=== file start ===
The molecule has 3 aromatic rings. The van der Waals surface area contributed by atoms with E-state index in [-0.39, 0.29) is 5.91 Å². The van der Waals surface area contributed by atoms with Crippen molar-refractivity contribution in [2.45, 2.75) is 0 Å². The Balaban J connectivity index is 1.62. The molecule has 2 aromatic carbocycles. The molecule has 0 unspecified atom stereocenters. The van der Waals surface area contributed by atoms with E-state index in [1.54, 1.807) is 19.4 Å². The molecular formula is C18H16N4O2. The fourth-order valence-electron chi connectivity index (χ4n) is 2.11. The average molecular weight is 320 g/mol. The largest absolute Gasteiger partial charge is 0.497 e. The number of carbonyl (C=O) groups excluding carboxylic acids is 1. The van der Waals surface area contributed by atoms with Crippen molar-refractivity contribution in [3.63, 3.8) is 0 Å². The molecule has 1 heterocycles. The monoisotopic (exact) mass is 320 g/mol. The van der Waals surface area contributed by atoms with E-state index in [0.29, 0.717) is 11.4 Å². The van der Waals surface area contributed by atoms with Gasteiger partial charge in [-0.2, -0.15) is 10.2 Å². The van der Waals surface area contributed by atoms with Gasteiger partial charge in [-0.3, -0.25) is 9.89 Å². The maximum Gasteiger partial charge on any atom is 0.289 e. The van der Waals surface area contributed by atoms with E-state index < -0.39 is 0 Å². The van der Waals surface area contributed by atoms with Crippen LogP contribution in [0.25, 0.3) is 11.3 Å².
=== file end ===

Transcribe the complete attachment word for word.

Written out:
The molecule has 3 aromatic rings. The van der Waals surface area contributed by atoms with E-state index in [-0.39, 0.29) is 5.91 Å². The van der Waals surface area contributed by atoms with Crippen molar-refractivity contribution in [2.45, 2.75) is 0 Å². The Balaban J connectivity index is 1.62. The molecule has 2 aromatic carbocycles. The molecule has 0 unspecified atom stereocenters. The van der Waals surface area contributed by atoms with E-state index in [1.54, 1.807) is 19.4 Å². The molecular formula is C18H16N4O2. The fourth-order valence-electron chi connectivity index (χ4n) is 2.11. The average molecular weight is 320 g/mol. The largest absolute Gasteiger partial charge is 0.497 e. The number of carbonyl (C=O) groups excluding carboxylic acids is 1. The van der Waals surface area contributed by atoms with Crippen molar-refractivity contribution in [3.63, 3.8) is 0 Å². The molecule has 1 heterocycles. The monoisotopic (exact) mass is 320 g/mol. The van der Waals surface area contributed by atoms with E-state index in [0.29, 0.717) is 11.4 Å². The van der Waals surface area contributed by atoms with Gasteiger partial charge in [-0.2, -0.15) is 10.2 Å². The van der Waals surface area contributed by atoms with Gasteiger partial charge in [-0.3, -0.25) is 9.89 Å². The maximum Gasteiger partial charge on any atom is 0.289 e. The van der Waals surface area contributed by atoms with E-state index < -0.39 is 0 Å². The van der Waals surface area contributed by atoms with Crippen LogP contribution in [0.25, 0.3) is 11.3 Å².